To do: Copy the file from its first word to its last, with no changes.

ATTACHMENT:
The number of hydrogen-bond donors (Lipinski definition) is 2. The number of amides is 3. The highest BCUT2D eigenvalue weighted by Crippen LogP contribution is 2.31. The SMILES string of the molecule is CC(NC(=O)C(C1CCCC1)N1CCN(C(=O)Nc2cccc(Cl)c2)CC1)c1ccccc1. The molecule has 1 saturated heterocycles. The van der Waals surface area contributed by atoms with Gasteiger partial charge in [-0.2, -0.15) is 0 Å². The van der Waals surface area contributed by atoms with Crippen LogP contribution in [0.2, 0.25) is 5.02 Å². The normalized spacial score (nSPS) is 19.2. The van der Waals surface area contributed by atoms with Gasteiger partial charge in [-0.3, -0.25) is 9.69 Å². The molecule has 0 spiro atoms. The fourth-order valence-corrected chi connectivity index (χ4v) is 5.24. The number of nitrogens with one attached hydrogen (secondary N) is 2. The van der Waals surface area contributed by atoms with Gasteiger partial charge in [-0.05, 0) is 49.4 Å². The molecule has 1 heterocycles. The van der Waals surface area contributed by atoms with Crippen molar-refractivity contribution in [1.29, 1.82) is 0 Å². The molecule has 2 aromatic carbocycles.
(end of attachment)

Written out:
The number of hydrogen-bond donors (Lipinski definition) is 2. The number of amides is 3. The highest BCUT2D eigenvalue weighted by Crippen LogP contribution is 2.31. The SMILES string of the molecule is CC(NC(=O)C(C1CCCC1)N1CCN(C(=O)Nc2cccc(Cl)c2)CC1)c1ccccc1. The molecule has 1 saturated heterocycles. The van der Waals surface area contributed by atoms with Gasteiger partial charge in [-0.2, -0.15) is 0 Å². The van der Waals surface area contributed by atoms with Crippen LogP contribution in [0.2, 0.25) is 5.02 Å². The normalized spacial score (nSPS) is 19.2. The van der Waals surface area contributed by atoms with Gasteiger partial charge in [-0.3, -0.25) is 9.69 Å². The molecule has 0 spiro atoms. The fourth-order valence-corrected chi connectivity index (χ4v) is 5.24. The number of nitrogens with one attached hydrogen (secondary N) is 2. The van der Waals surface area contributed by atoms with Gasteiger partial charge in [-0.05, 0) is 49.4 Å². The molecule has 1 heterocycles. The van der Waals surface area contributed by atoms with Crippen molar-refractivity contribution in [1.29, 1.82) is 0 Å². The molecule has 2 aromatic carbocycles.